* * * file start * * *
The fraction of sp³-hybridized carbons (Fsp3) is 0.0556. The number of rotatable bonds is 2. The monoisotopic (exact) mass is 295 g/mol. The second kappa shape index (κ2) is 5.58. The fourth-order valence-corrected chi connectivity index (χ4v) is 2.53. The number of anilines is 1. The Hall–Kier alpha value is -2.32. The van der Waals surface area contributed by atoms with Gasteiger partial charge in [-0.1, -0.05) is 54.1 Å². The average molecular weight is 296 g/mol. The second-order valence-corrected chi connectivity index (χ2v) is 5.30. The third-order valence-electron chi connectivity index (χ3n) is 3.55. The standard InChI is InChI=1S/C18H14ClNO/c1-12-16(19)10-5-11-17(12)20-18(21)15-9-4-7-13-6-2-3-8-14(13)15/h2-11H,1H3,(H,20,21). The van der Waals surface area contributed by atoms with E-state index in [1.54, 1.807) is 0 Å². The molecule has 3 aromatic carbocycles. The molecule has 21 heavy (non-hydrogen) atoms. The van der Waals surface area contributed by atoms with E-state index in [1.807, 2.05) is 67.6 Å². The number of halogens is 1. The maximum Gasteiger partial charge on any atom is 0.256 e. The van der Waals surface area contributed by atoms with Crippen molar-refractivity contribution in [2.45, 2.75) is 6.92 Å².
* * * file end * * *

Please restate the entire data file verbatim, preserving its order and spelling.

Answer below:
The fraction of sp³-hybridized carbons (Fsp3) is 0.0556. The number of rotatable bonds is 2. The monoisotopic (exact) mass is 295 g/mol. The second kappa shape index (κ2) is 5.58. The fourth-order valence-corrected chi connectivity index (χ4v) is 2.53. The number of anilines is 1. The Hall–Kier alpha value is -2.32. The van der Waals surface area contributed by atoms with Gasteiger partial charge in [-0.1, -0.05) is 54.1 Å². The average molecular weight is 296 g/mol. The second-order valence-corrected chi connectivity index (χ2v) is 5.30. The third-order valence-electron chi connectivity index (χ3n) is 3.55. The standard InChI is InChI=1S/C18H14ClNO/c1-12-16(19)10-5-11-17(12)20-18(21)15-9-4-7-13-6-2-3-8-14(13)15/h2-11H,1H3,(H,20,21). The van der Waals surface area contributed by atoms with E-state index in [1.54, 1.807) is 0 Å². The molecule has 3 aromatic carbocycles. The molecule has 21 heavy (non-hydrogen) atoms. The van der Waals surface area contributed by atoms with E-state index in [1.807, 2.05) is 67.6 Å². The number of halogens is 1. The maximum Gasteiger partial charge on any atom is 0.256 e. The van der Waals surface area contributed by atoms with Crippen molar-refractivity contribution in [2.45, 2.75) is 6.92 Å².